Prosthetics fascinated Mr. Hammond since his childhood when he saw the original Robocop series. He enjoyed hands-on activities, assembling and un-assembling things and running experiments. As an undergraduate, he developed a firm basis in mechanical engineering. As a graduate student in biomedical engineering, he attended Dr. Gard’s BME 365 course about Prosthetics and Orthotics and was particularly inspired by the section on new technologies. In the future, he plans to pursue a doctorate in engineering, so after completing his MS, he sought a research engineering positon that would further develop his hands-on research experience.

    Mr. Hammond brings a broad skill set to NUPOC that includes Good Documentation Practices, Good Manufacturing Practices, Corrective Action & Preventive Action Investigations, CAD (Pro/E, Wildfire, Solidworks, AutoCAD), Programming (C, MatLab, Python, Mathematica).

    His extracurricular interests include track, biking and choir. NUPOC is delighted to welcome Mr. Hammond!

  • Maureen Connelly Wins 2018 Yasukawa Scholarship

    Maureen Connelly (MPO 2029) wins 2018 Yasukawa Scholarship.Maureen Connelly, NUPOC MPO Class of 2019, has been selected as the winner of the 2018 Dale Yasukawa Scholarship. Ms. Connelly holds a Bachelor of Science degree in chemical and biomolecular engineering from the University of Notre Dame. 

    Ms. Connelly will use the $1,000 scholarship to supplement her P&O education. The scholarship will defray the cost of educational texts or attending a national, regional, or local chapter meeting of the American Association of Orthotists and Prosthetists. 

  • Fatone and Caldwell Teach NU-FlexSIV Socket Course at Össur Academy

    Ryan Caldwell, CP, at Ossur Academy,Össur Academy in Orlando, Florida, hosted the NU-FlexSIV Socket Course on June 22 and 23, 2018. Stefania Fatone, PhD, and Ryan Caldwell, CP, taught the 2-day, hands-on NU-FlexSIV Socket Course to 14 prosthetists who attended from across the United States.

    Participants who completed both days of the course days earned 15.5 continuing education credits from the American Board for Certification in Prosthetics, Orthotics and Pedorthics. Prosthetists demonstrated good results fitting 5 persons with transfemoral amputation. Össur Academy plans to host a second NU-FlexSIV Socket course in November 2018.

  • Matthew Major, PhD, Receives JSPS Seminar Program Award

    Matthew Major, PhD, received JSPS awardThe Japan Society for the Promotion of Science (JSPS), Washington, D.C. office, recognized Matthew Major, PhD, with the JSPS US Alumni Association Seminar Program award. Dr. Major directed the award to help underwrite The Neuromechanics of Rehabilitation for Lower Limb Loss Symposium 2018 that was presented on June 11, 2018.

    Mr. Koki Kawano, JSPS representative. JSPS representatives, Mr. Koki Kawano and Mr. Yusuke Nakashima, travelled from the Washington, D.C. office to attend the symposium, where Mr. Kawano presented Research Collaborations with Japan.

     Founded in 1932, the JSPS is a foundation that works to develop and implement diverse domestic and international scientific programs. Annual subsidies from the Japanese government enable the JSPS to foster young researchers, promote international scientific cooperation, award grands-in-aid for scientific research, support and distribute scientific information about cooperation between industry and academia.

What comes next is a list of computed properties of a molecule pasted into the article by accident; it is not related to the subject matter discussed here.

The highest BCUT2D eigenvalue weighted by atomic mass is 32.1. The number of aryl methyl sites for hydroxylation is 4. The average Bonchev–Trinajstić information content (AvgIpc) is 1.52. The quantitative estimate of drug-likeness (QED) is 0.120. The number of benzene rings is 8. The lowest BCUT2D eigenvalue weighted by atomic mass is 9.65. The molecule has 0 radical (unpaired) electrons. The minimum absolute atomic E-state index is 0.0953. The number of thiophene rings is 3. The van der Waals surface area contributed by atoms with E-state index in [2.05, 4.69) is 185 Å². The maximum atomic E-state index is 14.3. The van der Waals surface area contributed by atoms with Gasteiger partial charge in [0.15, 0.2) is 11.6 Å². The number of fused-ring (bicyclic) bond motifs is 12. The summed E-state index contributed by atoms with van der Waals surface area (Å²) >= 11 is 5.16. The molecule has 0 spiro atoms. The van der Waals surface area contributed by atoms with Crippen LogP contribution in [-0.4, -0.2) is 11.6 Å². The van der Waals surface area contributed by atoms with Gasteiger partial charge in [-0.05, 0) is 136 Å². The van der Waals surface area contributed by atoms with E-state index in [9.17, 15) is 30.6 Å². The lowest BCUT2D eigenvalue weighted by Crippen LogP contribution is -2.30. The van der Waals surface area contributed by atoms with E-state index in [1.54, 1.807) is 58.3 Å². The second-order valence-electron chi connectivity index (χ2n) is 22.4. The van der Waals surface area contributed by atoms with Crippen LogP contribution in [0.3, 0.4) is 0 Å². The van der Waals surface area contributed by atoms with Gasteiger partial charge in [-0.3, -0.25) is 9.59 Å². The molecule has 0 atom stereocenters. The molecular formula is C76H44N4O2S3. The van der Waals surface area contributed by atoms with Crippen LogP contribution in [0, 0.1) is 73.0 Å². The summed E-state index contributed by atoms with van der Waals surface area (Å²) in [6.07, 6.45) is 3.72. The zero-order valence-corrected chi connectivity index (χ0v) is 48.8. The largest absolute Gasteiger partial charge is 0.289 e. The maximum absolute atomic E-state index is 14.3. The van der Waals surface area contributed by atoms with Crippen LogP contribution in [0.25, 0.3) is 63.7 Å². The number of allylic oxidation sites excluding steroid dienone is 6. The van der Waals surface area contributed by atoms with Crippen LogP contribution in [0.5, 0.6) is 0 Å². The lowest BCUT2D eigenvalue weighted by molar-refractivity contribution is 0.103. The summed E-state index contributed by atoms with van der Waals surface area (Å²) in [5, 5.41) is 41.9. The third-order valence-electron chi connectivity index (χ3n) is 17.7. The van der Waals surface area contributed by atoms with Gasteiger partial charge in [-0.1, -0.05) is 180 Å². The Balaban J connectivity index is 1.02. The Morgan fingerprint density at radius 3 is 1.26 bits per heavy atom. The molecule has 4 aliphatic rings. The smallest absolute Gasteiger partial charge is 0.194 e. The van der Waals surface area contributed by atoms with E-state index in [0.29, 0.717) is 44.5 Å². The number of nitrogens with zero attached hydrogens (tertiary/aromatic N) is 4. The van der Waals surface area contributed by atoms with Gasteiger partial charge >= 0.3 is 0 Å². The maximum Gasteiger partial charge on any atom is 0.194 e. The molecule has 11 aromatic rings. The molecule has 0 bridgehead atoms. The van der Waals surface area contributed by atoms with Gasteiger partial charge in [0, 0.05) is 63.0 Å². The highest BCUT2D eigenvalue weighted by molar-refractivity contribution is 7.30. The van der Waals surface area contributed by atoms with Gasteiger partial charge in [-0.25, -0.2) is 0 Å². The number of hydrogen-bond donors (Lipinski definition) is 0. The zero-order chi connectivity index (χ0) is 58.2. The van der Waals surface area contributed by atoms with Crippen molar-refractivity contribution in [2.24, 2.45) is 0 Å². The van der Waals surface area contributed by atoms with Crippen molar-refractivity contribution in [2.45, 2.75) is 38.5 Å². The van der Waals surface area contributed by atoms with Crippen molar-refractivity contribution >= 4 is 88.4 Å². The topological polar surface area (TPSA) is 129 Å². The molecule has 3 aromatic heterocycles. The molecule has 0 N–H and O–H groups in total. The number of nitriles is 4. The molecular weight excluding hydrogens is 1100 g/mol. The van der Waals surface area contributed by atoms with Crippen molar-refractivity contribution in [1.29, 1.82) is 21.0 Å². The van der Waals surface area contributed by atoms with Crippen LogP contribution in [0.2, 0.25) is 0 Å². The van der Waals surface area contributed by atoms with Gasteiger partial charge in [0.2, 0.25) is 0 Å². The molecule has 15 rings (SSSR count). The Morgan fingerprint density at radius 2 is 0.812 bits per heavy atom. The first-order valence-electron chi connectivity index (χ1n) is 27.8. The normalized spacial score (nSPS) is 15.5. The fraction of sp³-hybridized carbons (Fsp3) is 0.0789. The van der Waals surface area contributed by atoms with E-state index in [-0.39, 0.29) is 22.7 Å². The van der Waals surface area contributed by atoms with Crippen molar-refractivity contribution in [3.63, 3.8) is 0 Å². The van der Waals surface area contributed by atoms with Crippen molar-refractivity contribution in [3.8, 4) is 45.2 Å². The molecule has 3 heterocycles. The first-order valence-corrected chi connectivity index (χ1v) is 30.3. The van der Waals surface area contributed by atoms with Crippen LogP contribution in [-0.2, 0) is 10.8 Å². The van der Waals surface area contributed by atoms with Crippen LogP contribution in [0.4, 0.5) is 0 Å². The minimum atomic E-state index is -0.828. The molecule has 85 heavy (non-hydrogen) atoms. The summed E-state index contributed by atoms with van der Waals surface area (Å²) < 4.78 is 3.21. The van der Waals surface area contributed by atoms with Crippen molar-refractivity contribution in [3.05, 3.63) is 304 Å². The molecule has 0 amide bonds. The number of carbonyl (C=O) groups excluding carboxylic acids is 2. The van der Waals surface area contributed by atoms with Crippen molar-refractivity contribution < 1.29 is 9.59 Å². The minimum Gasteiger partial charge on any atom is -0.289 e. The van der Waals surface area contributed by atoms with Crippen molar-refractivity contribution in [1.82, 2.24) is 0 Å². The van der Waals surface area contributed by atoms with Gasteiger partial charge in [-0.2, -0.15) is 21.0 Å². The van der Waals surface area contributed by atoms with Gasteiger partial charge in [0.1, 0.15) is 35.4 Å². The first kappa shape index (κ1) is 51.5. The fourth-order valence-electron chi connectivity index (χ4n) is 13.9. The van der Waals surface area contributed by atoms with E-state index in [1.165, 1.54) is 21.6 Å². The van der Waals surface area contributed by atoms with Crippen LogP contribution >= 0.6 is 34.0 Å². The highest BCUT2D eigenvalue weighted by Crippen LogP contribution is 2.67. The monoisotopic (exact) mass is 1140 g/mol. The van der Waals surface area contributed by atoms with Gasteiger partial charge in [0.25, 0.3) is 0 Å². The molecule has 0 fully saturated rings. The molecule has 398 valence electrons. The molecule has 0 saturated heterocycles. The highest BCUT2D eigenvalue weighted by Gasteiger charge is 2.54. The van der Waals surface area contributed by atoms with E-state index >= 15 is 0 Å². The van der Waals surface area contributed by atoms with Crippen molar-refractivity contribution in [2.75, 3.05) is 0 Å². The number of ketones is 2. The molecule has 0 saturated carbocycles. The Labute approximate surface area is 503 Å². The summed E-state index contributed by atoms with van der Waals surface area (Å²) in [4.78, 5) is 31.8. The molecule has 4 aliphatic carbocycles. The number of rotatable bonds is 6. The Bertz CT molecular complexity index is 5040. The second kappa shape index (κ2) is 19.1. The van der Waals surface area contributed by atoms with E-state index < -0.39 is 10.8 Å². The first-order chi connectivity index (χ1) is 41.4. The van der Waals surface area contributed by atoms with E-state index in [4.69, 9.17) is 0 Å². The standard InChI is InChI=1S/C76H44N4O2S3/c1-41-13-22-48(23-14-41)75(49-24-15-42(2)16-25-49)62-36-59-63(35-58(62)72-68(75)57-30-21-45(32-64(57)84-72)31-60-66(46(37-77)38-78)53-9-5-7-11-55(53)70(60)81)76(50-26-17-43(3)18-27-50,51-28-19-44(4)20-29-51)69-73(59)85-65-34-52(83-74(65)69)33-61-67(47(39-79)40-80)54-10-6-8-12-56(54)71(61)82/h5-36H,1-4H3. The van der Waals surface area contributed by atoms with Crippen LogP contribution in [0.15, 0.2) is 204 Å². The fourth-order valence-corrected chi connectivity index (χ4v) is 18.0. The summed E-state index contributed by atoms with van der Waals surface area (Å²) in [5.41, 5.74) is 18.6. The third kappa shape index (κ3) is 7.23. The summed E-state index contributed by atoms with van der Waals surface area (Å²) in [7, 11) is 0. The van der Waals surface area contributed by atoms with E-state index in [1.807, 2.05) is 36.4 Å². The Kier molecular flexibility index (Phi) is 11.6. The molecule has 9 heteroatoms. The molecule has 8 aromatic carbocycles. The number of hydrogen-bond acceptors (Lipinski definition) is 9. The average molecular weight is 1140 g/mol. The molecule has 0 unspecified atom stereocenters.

• Posters Add Value at Neuromechanics Symposium

    Neuromechanics symposium poster.Scientific posters added important content to The Neuromechanics of Rehabilitation for Lower Limb Loss Symposium 2018. Symposium attendees could access the posters as physical posters that were displayed in the exhibit hall and also as digital versions that were loaded onto the conference USB drive. Poster presenters conducted productive discussions with attendees and extended their network with researchers from several universities.  

    The symposium featured the following scientific posters. Presenters’ names are underlined.

    Greene M, Adamczyk P. Joint Effects of a Quasi-Passive Two Degree of Freedom Prosthetic Ankle.

    Hisano G, Hashizume S, Murai A, Kobayashi Y, Nakashima M, Hobara H. Factors Affecting Knee Buckling Risk during Walking in Unilateral Transfemoral Amputees. 

    Kaluf B, Duncan A, Shoemaker E, Martin T, DiGioia C, et al. Comparative Effectiveness of Microprocessor Controlled and Carbon Fiber Energy Storing and Returning Prosthetic Feet in Persons with Unilateral Transtibial Amputation: Full Study.

    Krausz N, Hargrove L. Powered Prosthesis Control and Intent Recognition Based on Novel Computer Vision Algorithms.

    Li W, Pickle N, Fey N. Time Evolution of Frontal-Plane Dynamic Balance during Locomotor Transitions of Altered Anticipation and Complexity.

    Major M, Shirvaikar T, Stine R, Gard S. Effects of Wearing an Upper Limb Prosthesis on Standing Balance.

    Olesnavage K, Arelekatti M, Prost V, Petalina N, Johnson B, Winter A. Design of a Low Cost, Mass-Manufacturable Prosthetic Leg for Persons with Amputations in India. 

    Pickle N, Silverman A, Wilken J, Fey N. Segmental Contributions to Sagittal-Plane Whole-Body Angular Momentum When Using Powered Compared to Passive Ankle-Foot Prostheses on Ramps.

    Shepherd M, Rouse E. Energy Storage and Return in Prosthetic Feet Is Not Maximal at the Preferred Stiffness.

    Shorter A, Rouse E. Type of Gait Alters Ankle Joint Mechanical Impedance.

    Takahashi K, Hashizume S, Namiki Y, Hobara H. Mechanical Power and Work Profiles during Sprinting in Transfemoral Amputees.

  • Neuromechanical Rehabilitation for Lower Limb Loss Symposium 2018

    (From left) Drs Fey, Rosenblatt, Major, Hobara, Sawers and Rouse.  20180611_symposium_audience.jpg